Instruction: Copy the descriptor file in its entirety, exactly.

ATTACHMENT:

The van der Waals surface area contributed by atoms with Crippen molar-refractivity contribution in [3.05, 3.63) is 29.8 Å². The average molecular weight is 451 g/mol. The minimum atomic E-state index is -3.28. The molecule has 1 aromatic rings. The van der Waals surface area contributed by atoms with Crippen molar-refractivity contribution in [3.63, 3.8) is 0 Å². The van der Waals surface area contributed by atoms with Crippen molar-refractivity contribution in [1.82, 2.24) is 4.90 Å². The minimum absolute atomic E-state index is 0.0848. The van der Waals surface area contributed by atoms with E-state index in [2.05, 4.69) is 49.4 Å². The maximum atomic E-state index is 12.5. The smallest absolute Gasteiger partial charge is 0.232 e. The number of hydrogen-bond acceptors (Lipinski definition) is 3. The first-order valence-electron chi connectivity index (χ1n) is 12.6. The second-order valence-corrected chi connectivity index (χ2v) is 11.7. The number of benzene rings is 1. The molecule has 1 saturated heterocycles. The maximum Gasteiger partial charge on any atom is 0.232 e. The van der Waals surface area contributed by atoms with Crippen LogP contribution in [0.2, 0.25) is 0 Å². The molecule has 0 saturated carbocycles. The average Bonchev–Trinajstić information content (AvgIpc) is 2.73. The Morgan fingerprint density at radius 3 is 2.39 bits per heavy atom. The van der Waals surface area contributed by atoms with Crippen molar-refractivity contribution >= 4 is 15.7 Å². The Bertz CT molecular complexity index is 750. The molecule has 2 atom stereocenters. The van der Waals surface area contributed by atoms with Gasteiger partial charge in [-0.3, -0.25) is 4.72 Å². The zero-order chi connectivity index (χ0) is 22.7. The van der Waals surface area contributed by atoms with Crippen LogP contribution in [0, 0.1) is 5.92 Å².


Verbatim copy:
The van der Waals surface area contributed by atoms with Crippen molar-refractivity contribution in [3.05, 3.63) is 29.8 Å². The average molecular weight is 451 g/mol. The minimum atomic E-state index is -3.28. The molecule has 1 aromatic rings. The van der Waals surface area contributed by atoms with Crippen molar-refractivity contribution in [3.63, 3.8) is 0 Å². The van der Waals surface area contributed by atoms with Crippen molar-refractivity contribution in [1.82, 2.24) is 4.90 Å². The minimum absolute atomic E-state index is 0.0848. The van der Waals surface area contributed by atoms with E-state index in [2.05, 4.69) is 49.4 Å². The maximum atomic E-state index is 12.5. The smallest absolute Gasteiger partial charge is 0.232 e. The number of hydrogen-bond acceptors (Lipinski definition) is 3. The first-order valence-electron chi connectivity index (χ1n) is 12.6. The second-order valence-corrected chi connectivity index (χ2v) is 11.7. The number of benzene rings is 1. The molecule has 1 saturated heterocycles. The maximum Gasteiger partial charge on any atom is 0.232 e. The van der Waals surface area contributed by atoms with Crippen LogP contribution in [0.2, 0.25) is 0 Å². The molecule has 0 saturated carbocycles. The average Bonchev–Trinajstić information content (AvgIpc) is 2.73. The Morgan fingerprint density at radius 3 is 2.39 bits per heavy atom. The van der Waals surface area contributed by atoms with Crippen molar-refractivity contribution >= 4 is 15.7 Å². The Bertz CT molecular complexity index is 750. The molecule has 2 atom stereocenters. The van der Waals surface area contributed by atoms with Gasteiger partial charge in [-0.3, -0.25) is 4.72 Å². The zero-order chi connectivity index (χ0) is 22.7. The van der Waals surface area contributed by atoms with Crippen LogP contribution in [0, 0.1) is 5.92 Å².